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Garage Sales in Texas May Create Sales Tax Obligation


 All city garage sale in Rosebud, Texas.

Having a garage sale in Texas? Selling personal items through the newspaper, Craigslist, or an auction website like e-Bay? If so, you may be required to collect sales tax.

Texas Comptroller of Public Accounts defines tangible personal property as “property that can be seen, weighed, measured, felt or touched.” Children’s clothing outgrown? An old armchair, replaced? Books? DVDs? Depending on how many sales are made during a 12-month period, and how much money is generated from those sales, sales tax could be due.

The occasional garage or yard sale will probably not generate a sales tax obligation. “Occasional sales” are exempt in the Lone Star state. Texas law reads:

“An occasional sale of a taxable item and the storage, use, or consumption of a taxable item the sale or transfer of which to a consumer is made by an occasional sale are exempted from the taxes imposed by this chapter.”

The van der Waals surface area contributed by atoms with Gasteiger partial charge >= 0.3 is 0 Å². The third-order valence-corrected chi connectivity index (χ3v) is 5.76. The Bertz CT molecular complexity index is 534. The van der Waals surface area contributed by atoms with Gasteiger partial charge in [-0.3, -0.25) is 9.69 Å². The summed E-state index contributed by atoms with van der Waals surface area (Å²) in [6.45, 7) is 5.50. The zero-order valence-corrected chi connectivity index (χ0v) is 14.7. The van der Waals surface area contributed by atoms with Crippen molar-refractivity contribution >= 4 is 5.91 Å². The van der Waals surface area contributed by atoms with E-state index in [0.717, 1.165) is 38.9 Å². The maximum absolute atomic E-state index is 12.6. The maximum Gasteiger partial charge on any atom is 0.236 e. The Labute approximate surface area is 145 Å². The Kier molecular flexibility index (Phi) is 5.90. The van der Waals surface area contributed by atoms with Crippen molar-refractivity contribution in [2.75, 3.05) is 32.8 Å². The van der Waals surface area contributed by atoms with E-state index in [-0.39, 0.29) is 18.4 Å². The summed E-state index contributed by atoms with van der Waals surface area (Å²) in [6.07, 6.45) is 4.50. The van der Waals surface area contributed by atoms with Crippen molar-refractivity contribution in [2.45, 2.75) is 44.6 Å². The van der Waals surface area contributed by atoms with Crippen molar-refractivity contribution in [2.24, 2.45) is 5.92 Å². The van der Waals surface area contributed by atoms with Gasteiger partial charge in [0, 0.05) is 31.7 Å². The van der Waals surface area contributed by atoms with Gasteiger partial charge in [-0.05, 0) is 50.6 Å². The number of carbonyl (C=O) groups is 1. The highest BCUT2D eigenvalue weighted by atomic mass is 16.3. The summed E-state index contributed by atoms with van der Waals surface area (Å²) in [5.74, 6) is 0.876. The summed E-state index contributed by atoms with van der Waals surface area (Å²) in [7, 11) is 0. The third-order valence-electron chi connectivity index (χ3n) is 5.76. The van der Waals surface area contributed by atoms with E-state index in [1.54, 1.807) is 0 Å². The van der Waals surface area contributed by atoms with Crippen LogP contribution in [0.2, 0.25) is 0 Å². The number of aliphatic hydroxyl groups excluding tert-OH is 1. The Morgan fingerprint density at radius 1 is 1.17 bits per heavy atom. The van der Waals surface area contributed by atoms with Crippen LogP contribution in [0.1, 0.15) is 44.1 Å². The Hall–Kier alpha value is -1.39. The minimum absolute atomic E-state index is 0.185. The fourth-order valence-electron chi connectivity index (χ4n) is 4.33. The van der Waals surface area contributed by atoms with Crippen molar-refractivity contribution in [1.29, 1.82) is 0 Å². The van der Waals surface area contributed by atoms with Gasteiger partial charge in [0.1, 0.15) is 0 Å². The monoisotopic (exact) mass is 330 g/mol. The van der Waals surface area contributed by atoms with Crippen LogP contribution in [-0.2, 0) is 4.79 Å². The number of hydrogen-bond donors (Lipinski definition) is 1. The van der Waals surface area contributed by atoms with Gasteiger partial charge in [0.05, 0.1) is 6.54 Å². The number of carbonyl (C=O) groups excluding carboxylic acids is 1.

Texans can make occasional sales without collecting sales tax. According to sales and use tax bulletin on the Window on State Government website, occasional sales include:

  • “One or two sales of taxable items, regardless of price, during any 12-month period; or
  • Sales totaling up to $3,000 in a calendar year of items that were originally acquired for personal use by the person or a family member of the person selling them.”

The bulletin states that anyone who continues to sell taxable items in Texas “after making more than two sales or reaching the $3,000 limit on sales of personal items in a calendar year” is “considered to be engaged in business.” A sales tax permit must be obtained, and sales tax must be collected on “all future sales of taxable items, beginning with the first sale after the limit is reached.”

Group sales

Sales tax must be collected when groups or organizations have sales. This applies to church groups and student organizations, unless “other exemptions apply.” It also applies when sellers pay booth fees or rent a space to participate in community-wide events.

Engaged in business in Texas? Learn how automated sales tax works.

photo credit: Big Grey Mare via photopin cc


Gail Cole
Avalara Author
Gail Cole
Gail Cole
Avalara Author Gail Cole
Gail began researching and writing about sales tax in 2012 and has been fascinated with it ever since. She has a penchant for uncovering unusual tax facts, and endeavors to make complex sales tax laws more digestible for both experts and laypeople.